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Mohamed Al-Amin Mosque (Hariri Mosque)
This glorious new mosque was built by Rafic Hariri, the former prime minister, before his assassination in Feb 2005. It stands proud by Place des Martyrs (Sahet el-Chouhada), Beirut's most famous square, and has become the defining symbol of the city. With its Ottoman-style minarets and Byzantine central dome, this architecturally stunning mosque was clearly inspired by the Blue Mosque in Istanbul. Unfortunately, Rafic Hariri never lived to see the mosque open its doors, for construction was not completed until 2006. His tomb however, has been placed next to the mosque and has since attracted numerous visitors, Christians and Moslems alike, who come to pay their respects. For more photos of this architectural masterpiece, check out the Travelogue: "Mohamed al-Amin (Hariri) Mosque".
- Religious Travel
Mohammed al-Amin Mosque/ Hariri Mosque
Besides the architectural beauty and the fact that it seems to be the guardian of Beirut downtown, the Hariri Mosque has a strong political and social importance. It is called the Hariri Mosque (one of the former Lebanese PMs) and the square besides it, Martyrs' Square, is a common place for political demonstrations, such as the ones in 2007.
Its official opening took place in October 2008. However, construction works had finished in 2005, but the inauguration was postponed due to the assassinate of the Prime Minister Rafiq Hariri (who also financed the project). His burial place is next to the mosque, covered by a tent, with 24/7 security.
Azmi Fakhuri, the mosque's architect, was inspired by the Blue Mosque in Istanbul but gave it "a Lebanese identity". The four minarets are 72 meters high and their style imitates the ones of the Mecca Grand Mosque. The stone used in the construction was brought to Lebanon from Saudi Arabia.
Unfortunately, constructions for a mix-use residential and business complex began on the plot in front of the mosque, shadowing ita beautiful sandy and blue colors.
When I first visited, in 2009, there was a separate entrance for women (facing the Mosque, on the left side) that leads to a small balcony from where you can admire the inside architecture. In 2012 women could enter the main prayer hall together with men.
Throughout the years, the Lebanese designer Elie Saab decorated the Christmas tree which was placed besides the mosque.
- Religious Travel
Al Amin Mosque
A new mosque built in the very center of Downtown Beirut...right next to Martyr's square and towering over the whole area. This mosque with its 4 minarets and its blue dome is quite huge and cannot be missed. Ex-Prime Minister Rafic Hariri who was brutally assassinated very close to the downtown, was buried very close to this mosque, as he was the one who worked hard to have it built. He had also asked in his will that he buried there...and it is quite ironic that he lay in the same area that was called Martyr's square.
This mosque is not yet complete on the inside, and so, its doors are closed. However, you can take beautiful pictures of it..and you can also visit the place where Rafic Hariri lays..with the flowers of those who love him over his grave..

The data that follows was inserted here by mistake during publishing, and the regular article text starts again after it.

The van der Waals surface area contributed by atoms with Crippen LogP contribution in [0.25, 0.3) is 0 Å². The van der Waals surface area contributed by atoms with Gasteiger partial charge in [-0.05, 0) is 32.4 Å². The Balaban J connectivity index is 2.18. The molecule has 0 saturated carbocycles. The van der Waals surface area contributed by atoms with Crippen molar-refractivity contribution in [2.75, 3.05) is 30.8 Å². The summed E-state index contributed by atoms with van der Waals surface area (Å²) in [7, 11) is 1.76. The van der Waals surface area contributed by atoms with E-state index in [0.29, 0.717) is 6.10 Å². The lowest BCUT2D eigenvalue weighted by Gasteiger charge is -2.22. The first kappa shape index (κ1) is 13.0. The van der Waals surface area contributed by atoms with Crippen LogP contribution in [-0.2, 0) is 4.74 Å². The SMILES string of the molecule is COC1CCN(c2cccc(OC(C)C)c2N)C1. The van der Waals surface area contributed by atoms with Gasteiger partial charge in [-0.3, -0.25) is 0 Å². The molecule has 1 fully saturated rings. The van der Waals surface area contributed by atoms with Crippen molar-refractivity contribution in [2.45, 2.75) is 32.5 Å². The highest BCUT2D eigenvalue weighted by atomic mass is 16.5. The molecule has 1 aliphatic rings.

Mohammad Al-Amin Mosque
The Mohammad El-Amin Mosque, also known as Hariri’s Mosque or the Blue Mosque, is one of the premier tourist attractions of the Lebanese capital. It is called the Hariri Mosque informally because its construction was financed by Rafiq Hariri, the Lebanese construction magnate cum President who was assassinated in 2005. The inspiration of Istanbul’s Blue Mosque is pretty clear in this place of worship as well, which was completed between 2002 and 2007. The sparkling blue domes of the Mosque provide an even greater delight when you enter the place, as they are painted with beautiful designs and calligraphy. The interior of the mosque is vast, with sparse interspersing of pillars (this is done to ensure that the faithful are not broken up when they line up for group prayers) and the floors are laid with rich carpets. Although the mosque is new, great pains have been taken to ensure a very traditional style and feel to its decoration. This is an active place of worship, so visitors are always asked to take off their shoes and cover up, and also to be respectful of those who come here to pray.
- Arts and Culture
- Religious Travel
Mohamed al-Amin Mosque - Interior
No expense seems to have been spared in the construction of the massive Mohamed al-Amin Mosque for its interior is richly - and tastefully - decorated. A large central dome towers above the prayer hall with two half domes on either side. Enormous crystal chandeliers light the interior which is decorated in a definite Ottoman revival style, very similar to mosques seen in Istanbul. The dome is painted with floral and geometric motifs, while he mihrab (prayer niche) is framed by decorative blue Iznik-style tiles and the minbar is made of intricately carved wood. It is highly recommended to tour the interior of the mosque when visiting Beirut, and of course, the usual conservative dress for men and women is necessary.
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